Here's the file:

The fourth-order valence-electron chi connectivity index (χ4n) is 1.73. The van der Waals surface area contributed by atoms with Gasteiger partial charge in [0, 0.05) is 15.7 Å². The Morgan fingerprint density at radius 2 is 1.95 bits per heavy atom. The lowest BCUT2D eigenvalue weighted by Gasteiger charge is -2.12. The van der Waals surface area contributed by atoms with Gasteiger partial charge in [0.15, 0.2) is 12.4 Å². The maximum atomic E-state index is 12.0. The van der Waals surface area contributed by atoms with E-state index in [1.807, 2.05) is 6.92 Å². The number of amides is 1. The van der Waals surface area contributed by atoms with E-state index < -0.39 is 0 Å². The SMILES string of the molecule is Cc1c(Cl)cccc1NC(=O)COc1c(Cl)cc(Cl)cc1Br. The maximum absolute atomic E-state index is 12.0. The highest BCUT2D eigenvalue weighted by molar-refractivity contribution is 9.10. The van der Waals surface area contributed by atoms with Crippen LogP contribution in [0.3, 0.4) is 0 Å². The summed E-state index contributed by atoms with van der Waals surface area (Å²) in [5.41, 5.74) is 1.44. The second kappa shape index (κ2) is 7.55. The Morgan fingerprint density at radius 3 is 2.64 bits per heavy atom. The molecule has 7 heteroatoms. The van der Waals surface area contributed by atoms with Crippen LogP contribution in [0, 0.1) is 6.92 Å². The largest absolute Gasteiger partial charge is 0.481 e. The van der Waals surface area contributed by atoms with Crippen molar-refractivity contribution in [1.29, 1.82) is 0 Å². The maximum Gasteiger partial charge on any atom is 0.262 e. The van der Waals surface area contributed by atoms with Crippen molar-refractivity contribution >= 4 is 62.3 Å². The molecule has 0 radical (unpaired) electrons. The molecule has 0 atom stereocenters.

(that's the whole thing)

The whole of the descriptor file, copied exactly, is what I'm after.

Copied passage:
The fourth-order valence-electron chi connectivity index (χ4n) is 1.73. The van der Waals surface area contributed by atoms with Gasteiger partial charge in [0, 0.05) is 15.7 Å². The Morgan fingerprint density at radius 2 is 1.95 bits per heavy atom. The lowest BCUT2D eigenvalue weighted by Gasteiger charge is -2.12. The van der Waals surface area contributed by atoms with Gasteiger partial charge in [0.15, 0.2) is 12.4 Å². The maximum atomic E-state index is 12.0. The van der Waals surface area contributed by atoms with E-state index in [1.807, 2.05) is 6.92 Å². The number of amides is 1. The van der Waals surface area contributed by atoms with E-state index < -0.39 is 0 Å². The SMILES string of the molecule is Cc1c(Cl)cccc1NC(=O)COc1c(Cl)cc(Cl)cc1Br. The maximum absolute atomic E-state index is 12.0. The highest BCUT2D eigenvalue weighted by molar-refractivity contribution is 9.10. The van der Waals surface area contributed by atoms with Crippen LogP contribution in [0.3, 0.4) is 0 Å². The summed E-state index contributed by atoms with van der Waals surface area (Å²) in [5.41, 5.74) is 1.44. The second kappa shape index (κ2) is 7.55. The Morgan fingerprint density at radius 3 is 2.64 bits per heavy atom. The molecule has 7 heteroatoms. The van der Waals surface area contributed by atoms with Crippen LogP contribution in [0, 0.1) is 6.92 Å². The largest absolute Gasteiger partial charge is 0.481 e. The van der Waals surface area contributed by atoms with Crippen molar-refractivity contribution in [1.29, 1.82) is 0 Å². The maximum Gasteiger partial charge on any atom is 0.262 e. The van der Waals surface area contributed by atoms with Crippen molar-refractivity contribution >= 4 is 62.3 Å². The molecule has 0 radical (unpaired) electrons. The molecule has 0 atom stereocenters.